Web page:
• 148 posts
  • 1st Assistant Camera

Posted 10 January 2006 - 04:12 PM

The sad part is that they themselves do not get screwed. It is their customers that are the ones that really get hurt.


Sounds like they're set up for the long haul.

Edited by CMPhern, 10 January 2006 - 04:13 PM.

  • 0

#13 Adam Frisch FSF

Adam Frisch FSF
  • Sustaining Members
  • 2009 posts
  • Cinematographer
  • Los Angeles, USA

Posted 11 January 2006 - 08:06 AM

Bear in mind that any lab doing clip tests on recanned stock will be extremely conservative about what they say is usable or not. Understandably, they don't want to get blamed for any problems you might have.

If you are going through telecine, you will have a greater range of 'saveable' stock than if you planned to go to print.


Stuart is right. Labs will almost always discourage from use of old film although the densities might just be slightly off.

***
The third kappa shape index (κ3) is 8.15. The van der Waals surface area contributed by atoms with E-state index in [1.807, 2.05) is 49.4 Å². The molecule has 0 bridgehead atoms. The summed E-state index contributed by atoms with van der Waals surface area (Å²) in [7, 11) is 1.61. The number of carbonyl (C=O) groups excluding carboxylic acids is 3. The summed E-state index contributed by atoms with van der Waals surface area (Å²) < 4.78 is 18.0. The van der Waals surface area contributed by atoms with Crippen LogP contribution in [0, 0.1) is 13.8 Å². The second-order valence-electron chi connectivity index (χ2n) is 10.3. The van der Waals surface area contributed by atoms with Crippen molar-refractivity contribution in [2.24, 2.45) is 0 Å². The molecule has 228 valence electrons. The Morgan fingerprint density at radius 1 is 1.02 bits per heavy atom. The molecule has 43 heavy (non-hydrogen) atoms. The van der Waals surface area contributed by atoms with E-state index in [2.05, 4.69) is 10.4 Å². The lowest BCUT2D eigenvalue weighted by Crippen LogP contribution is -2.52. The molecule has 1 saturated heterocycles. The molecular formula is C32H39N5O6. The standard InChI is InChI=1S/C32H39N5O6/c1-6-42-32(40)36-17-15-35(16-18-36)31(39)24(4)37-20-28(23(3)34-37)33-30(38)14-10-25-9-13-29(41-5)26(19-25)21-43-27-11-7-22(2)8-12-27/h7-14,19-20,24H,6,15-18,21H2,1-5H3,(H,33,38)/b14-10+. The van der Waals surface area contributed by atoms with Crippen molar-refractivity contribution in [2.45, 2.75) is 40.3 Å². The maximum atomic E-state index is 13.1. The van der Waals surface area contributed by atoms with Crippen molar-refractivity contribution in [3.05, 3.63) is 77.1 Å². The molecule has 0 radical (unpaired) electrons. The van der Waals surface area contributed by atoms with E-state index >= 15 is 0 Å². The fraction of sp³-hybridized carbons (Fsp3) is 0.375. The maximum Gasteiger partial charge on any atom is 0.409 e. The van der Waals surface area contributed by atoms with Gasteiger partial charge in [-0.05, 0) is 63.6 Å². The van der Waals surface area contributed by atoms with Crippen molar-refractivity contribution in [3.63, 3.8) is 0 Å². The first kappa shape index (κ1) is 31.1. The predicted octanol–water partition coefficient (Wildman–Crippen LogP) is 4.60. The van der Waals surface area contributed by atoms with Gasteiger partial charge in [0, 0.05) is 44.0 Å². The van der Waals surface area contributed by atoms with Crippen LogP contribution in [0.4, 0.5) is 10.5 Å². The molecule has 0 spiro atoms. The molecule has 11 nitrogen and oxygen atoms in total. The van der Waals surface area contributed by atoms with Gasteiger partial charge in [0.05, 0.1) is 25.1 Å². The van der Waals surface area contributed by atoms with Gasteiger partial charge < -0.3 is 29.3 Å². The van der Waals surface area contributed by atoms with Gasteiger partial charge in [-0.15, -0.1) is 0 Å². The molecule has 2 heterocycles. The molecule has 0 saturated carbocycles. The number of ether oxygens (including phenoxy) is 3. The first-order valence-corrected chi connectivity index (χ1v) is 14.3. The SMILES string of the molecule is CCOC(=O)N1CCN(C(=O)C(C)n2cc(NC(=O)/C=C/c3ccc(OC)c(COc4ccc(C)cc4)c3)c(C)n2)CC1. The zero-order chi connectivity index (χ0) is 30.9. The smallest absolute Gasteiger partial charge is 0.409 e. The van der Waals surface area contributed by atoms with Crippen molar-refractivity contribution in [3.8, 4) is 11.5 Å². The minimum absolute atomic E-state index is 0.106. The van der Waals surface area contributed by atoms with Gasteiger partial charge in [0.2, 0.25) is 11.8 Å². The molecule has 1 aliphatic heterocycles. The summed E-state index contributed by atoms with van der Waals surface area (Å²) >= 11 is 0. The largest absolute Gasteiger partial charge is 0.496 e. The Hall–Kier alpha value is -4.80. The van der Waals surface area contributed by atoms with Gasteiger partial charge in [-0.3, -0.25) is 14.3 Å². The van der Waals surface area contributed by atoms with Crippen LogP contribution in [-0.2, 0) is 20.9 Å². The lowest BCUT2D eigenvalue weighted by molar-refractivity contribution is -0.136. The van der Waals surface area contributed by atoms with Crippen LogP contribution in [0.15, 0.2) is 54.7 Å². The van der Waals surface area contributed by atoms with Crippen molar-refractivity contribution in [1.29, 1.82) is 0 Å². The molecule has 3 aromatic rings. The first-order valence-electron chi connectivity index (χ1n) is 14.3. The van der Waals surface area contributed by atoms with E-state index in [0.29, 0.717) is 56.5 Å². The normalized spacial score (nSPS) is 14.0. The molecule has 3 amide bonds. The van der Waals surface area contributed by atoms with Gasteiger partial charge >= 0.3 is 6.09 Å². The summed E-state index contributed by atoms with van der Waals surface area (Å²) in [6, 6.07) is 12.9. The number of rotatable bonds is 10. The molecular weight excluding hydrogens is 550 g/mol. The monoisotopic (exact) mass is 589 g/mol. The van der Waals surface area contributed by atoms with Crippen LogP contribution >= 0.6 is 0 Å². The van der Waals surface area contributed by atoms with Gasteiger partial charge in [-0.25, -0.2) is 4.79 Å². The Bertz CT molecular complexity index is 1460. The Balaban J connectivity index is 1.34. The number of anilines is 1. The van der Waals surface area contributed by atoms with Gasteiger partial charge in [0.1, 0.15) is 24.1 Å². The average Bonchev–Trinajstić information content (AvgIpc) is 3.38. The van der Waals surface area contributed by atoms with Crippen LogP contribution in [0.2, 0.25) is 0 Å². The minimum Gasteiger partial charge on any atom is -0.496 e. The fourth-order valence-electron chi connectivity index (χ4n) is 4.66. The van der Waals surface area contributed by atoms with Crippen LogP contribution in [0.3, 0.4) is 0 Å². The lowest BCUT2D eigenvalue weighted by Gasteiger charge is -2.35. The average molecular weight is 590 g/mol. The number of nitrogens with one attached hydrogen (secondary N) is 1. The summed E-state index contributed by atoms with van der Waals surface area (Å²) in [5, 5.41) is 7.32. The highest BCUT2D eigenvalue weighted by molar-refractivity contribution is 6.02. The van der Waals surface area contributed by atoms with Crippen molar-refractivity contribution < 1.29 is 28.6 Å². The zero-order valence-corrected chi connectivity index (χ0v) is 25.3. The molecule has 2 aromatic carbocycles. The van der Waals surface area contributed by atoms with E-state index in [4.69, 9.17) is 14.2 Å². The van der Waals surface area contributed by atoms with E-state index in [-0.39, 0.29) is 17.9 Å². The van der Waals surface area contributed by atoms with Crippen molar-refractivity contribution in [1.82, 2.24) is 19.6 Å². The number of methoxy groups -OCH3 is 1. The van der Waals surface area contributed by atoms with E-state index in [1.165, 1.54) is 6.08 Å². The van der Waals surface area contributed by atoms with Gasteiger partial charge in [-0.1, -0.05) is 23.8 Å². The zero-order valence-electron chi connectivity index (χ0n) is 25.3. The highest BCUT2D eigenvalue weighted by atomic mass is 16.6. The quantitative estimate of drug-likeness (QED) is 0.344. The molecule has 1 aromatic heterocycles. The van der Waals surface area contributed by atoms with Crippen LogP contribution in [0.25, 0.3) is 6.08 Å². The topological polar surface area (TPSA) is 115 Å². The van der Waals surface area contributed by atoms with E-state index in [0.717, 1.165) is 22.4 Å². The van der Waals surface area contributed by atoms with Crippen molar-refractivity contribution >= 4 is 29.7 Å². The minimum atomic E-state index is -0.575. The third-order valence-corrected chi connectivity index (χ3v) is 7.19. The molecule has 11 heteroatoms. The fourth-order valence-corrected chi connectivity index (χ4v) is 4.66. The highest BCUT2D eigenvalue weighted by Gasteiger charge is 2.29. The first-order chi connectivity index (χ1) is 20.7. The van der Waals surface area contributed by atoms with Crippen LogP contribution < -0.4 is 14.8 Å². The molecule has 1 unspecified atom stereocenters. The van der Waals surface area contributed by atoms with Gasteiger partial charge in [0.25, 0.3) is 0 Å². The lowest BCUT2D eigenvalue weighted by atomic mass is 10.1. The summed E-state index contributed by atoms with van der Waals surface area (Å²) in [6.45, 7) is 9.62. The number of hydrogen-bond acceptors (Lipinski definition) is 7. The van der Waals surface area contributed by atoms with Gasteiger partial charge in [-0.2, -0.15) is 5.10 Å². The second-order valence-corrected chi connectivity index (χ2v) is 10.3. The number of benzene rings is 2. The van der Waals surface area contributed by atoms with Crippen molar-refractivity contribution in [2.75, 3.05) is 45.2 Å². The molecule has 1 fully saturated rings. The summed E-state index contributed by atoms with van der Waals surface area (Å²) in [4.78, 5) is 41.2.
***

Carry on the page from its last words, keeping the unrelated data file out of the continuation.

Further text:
I'm sitting with a report here myself on some 200T film "not recommended for use" by Technicolor, London:

Reference Densities:
R 0.18
G 0.59
B 0.92

Actual Films Densities:
R 0.31
G 0.75
B 1.12

The film shows some raised densities (?) in all colors, but by very little. In telecine this is easily corrected and would pobably not even be detectable. So, many times film that is "not usable" is in fact fully usable depending on what your end product is....
  • 0

#14 John Pytlak RIP

John Pytlak RIP

    (deceased)

  • Sustaining Members
  • 3499 posts
  • Industry Rep
  • Rochester, NY 14650-1922

Posted 11 January 2006 - 11:35 AM

Stuart is right. Labs will almost always discourage from use of old film although the densities might just be slightly off.

I'm sitting with a report here myself on some 200T film "not recommended for use" by Technicolor, London:

Reference Densities:
R 0.18
G 0.59
B 0.92

Actual Films Densities:
R 0.31
G 0.75
B 1.12

The film shows some raised densities (?) in all colors, but by very little. In telecine this is easily corrected and would pobably not even be detectable. So, many times film that is "not usable" is in fact fully usable depending on what your end product is....